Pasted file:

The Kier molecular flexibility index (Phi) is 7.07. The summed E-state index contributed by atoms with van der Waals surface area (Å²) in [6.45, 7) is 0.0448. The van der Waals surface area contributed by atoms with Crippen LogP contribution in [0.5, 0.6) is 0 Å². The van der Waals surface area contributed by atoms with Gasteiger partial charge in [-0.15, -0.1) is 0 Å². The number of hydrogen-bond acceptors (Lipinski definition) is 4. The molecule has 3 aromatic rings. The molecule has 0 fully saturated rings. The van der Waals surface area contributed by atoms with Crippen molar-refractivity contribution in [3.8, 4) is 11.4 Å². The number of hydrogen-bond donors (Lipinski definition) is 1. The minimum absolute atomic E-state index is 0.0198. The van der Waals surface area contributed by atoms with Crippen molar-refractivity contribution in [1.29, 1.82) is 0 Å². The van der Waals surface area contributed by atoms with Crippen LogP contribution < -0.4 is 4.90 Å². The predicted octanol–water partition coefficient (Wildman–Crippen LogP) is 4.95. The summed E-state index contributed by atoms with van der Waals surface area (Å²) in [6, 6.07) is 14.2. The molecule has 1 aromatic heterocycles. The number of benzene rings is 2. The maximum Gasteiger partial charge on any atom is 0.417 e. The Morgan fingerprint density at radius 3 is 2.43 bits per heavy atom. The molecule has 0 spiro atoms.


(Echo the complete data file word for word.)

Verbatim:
The Kier molecular flexibility index (Phi) is 7.07. The summed E-state index contributed by atoms with van der Waals surface area (Å²) in [6.45, 7) is 0.0448. The van der Waals surface area contributed by atoms with Crippen LogP contribution in [0.5, 0.6) is 0 Å². The van der Waals surface area contributed by atoms with Gasteiger partial charge in [-0.15, -0.1) is 0 Å². The number of hydrogen-bond acceptors (Lipinski definition) is 4. The molecule has 3 aromatic rings. The molecule has 0 fully saturated rings. The van der Waals surface area contributed by atoms with Crippen molar-refractivity contribution in [3.8, 4) is 11.4 Å². The number of hydrogen-bond donors (Lipinski definition) is 1. The minimum absolute atomic E-state index is 0.0198. The van der Waals surface area contributed by atoms with Crippen molar-refractivity contribution in [1.29, 1.82) is 0 Å². The van der Waals surface area contributed by atoms with Crippen LogP contribution < -0.4 is 4.90 Å². The predicted octanol–water partition coefficient (Wildman–Crippen LogP) is 4.95. The summed E-state index contributed by atoms with van der Waals surface area (Å²) in [6, 6.07) is 14.2. The molecule has 1 aromatic heterocycles. The number of benzene rings is 2. The maximum Gasteiger partial charge on any atom is 0.417 e. The Morgan fingerprint density at radius 3 is 2.43 bits per heavy atom. The molecule has 0 spiro atoms.